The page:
Pat McCormack’s dream of bringing a medal home from the World Championships have been shattered by a disputed points decision.
The 22-year-old was beaten in his welterweight quarter-final in Hamburg last night by number one seed, Shakhram Giyasov.
You could tell in the Uzbek corner, they knew their man was beatenRICHIE WOODHALL
It was harsh in the extreme for McCormack, who appeared to have the better of a fascinating duel between two of the best U69 kilo operators on the planet.
McCormack needed to produce the performance of his life to beat the boxer, from Uzbekistan, and he did just that, only for the officials to end his tournament prematurely.
All five scored the bout for the Olympic silver medallist, the officials from Korea, Hungary and Algeria marking it 29-28, with the observers from Kazakhstan and Latvia awarding all three rounds to the favourite, denying the Wearsider a place in the last four and a guranteed medal.
The announcement was greeted with both anger and disbelief from the British contingent in the German arena.
Those fans had witnessed an incredible match between the first and eighth seeds. Pat began the opening round with a neat jab and a cracking left to the head of Giyasov, who chased after the Washington box with a trademark low left hand.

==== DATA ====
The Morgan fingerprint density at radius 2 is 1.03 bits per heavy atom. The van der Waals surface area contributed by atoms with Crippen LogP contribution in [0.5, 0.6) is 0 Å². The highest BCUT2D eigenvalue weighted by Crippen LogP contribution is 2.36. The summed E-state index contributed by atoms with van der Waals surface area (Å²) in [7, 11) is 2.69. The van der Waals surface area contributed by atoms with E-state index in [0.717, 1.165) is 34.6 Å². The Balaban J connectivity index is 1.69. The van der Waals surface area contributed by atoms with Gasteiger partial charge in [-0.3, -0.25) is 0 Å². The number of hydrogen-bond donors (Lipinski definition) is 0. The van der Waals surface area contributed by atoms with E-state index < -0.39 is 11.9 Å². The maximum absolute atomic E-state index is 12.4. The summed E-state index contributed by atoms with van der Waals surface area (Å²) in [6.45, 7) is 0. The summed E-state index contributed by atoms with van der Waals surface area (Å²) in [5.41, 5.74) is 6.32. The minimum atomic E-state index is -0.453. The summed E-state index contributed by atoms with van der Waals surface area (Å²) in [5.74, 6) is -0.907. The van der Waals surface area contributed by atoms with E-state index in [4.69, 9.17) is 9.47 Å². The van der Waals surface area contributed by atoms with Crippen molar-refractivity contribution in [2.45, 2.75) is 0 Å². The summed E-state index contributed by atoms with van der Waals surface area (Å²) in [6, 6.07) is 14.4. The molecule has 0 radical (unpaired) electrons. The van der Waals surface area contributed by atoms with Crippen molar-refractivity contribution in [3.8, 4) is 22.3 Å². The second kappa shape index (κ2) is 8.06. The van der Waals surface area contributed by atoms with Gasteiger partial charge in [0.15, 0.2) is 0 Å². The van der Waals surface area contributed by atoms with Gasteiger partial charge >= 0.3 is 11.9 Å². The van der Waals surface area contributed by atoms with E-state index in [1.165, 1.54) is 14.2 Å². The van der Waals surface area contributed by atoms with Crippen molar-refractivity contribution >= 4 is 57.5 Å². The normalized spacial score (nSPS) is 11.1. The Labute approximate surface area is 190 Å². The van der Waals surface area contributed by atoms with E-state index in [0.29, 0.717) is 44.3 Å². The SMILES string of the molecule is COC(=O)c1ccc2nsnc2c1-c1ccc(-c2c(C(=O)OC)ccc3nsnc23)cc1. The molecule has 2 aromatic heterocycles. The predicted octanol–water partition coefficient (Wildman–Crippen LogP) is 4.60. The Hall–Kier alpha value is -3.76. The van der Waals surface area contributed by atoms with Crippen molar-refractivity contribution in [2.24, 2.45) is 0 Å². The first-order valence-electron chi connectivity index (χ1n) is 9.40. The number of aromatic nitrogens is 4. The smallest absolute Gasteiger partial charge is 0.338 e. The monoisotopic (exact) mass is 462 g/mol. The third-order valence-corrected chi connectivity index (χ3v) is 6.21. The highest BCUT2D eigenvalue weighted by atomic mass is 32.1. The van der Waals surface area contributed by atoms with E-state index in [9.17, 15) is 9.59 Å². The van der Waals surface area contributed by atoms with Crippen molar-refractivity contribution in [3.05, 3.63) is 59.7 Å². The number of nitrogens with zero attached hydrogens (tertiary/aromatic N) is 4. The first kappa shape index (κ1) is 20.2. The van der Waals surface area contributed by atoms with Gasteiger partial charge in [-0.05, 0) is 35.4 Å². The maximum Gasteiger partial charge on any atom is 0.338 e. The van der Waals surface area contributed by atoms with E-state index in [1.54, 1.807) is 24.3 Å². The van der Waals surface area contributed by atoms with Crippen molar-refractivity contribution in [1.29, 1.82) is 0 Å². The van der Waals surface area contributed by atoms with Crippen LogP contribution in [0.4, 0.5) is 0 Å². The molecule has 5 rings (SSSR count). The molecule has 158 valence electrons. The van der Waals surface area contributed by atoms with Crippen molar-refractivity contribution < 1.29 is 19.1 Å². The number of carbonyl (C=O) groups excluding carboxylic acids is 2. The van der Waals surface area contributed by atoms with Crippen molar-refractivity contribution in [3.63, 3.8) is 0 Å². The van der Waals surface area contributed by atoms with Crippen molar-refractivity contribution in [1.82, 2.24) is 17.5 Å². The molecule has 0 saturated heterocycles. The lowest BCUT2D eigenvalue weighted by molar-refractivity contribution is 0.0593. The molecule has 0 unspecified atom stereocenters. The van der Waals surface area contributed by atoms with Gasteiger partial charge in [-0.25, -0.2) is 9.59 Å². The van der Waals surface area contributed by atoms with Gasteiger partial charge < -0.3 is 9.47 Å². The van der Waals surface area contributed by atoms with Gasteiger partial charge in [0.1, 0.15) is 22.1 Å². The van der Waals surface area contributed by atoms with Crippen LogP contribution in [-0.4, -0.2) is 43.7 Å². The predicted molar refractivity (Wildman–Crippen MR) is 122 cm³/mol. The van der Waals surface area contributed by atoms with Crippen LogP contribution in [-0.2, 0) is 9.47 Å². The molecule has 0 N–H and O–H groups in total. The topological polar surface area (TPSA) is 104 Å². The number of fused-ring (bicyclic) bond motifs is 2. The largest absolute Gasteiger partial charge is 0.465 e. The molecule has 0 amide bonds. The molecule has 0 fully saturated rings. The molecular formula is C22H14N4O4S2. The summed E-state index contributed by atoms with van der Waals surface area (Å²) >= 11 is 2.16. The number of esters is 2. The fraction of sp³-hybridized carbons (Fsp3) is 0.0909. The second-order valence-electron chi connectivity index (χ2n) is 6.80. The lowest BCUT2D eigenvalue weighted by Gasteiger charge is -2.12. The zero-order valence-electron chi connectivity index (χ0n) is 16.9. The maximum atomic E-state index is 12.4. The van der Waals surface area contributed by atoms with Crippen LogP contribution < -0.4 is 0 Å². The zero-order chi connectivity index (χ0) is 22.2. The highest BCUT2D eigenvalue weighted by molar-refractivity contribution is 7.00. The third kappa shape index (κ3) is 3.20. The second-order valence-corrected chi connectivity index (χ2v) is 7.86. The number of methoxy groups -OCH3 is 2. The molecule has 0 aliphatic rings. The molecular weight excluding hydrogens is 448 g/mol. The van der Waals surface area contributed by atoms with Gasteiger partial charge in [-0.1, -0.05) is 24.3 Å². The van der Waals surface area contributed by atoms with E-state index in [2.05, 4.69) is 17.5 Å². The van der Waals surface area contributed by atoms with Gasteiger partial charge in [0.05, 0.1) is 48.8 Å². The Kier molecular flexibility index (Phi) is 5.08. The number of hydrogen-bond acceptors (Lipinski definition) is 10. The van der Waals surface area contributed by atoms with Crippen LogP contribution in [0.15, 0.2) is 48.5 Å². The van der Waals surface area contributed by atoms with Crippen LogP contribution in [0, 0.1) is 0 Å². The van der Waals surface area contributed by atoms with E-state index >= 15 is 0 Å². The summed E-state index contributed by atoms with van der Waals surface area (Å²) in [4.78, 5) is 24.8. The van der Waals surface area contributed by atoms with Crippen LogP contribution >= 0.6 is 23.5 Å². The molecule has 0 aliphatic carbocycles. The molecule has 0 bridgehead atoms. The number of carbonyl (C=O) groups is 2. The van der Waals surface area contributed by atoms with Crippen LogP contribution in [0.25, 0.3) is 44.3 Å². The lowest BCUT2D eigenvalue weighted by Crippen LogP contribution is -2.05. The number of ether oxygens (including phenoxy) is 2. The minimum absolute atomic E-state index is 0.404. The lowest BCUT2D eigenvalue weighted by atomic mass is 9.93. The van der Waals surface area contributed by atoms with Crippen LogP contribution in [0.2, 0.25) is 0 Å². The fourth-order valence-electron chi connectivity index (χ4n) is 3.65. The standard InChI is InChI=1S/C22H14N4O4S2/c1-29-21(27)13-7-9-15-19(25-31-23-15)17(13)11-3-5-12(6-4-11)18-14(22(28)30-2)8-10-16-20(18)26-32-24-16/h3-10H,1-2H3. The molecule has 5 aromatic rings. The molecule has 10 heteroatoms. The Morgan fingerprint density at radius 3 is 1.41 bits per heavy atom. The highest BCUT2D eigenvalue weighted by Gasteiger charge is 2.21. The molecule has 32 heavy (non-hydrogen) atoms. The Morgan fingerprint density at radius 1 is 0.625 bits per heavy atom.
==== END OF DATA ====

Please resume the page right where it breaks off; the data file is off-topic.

Giyasov started the second session equally as aggressively, and was particularly left-hand-happy. But while he ploughed forward, his opponent was clinical in his punching, landing a left-right combination and a number of straight head shots with both gloves.
Giyasov ended strongly but the round looked to have belonged to the excellent McCormack.
“Fast returns” was the command of GB coach Dave Allaway before the final three minutes and Pat duly followed orders.
The Uzbek man went on the attack but missed as often as he connected, but there were no such problems for the Birtley ace, who countered brilliantly on the backfoot.
It was not one-sided – Giyasov attacked throughout but the best punching came from McCormack, who was hard done to by the verdict.
Former WBC world champ, Richie Woodhall, commentating for BBC, was staggered by the decision.
“Only one winner for me,” he said. “It was a good, measured display by McCormack.
“McCormack was the better boxer, he won that contest.
“You could tell in the Uzbek corner, they knew their man was beaten.”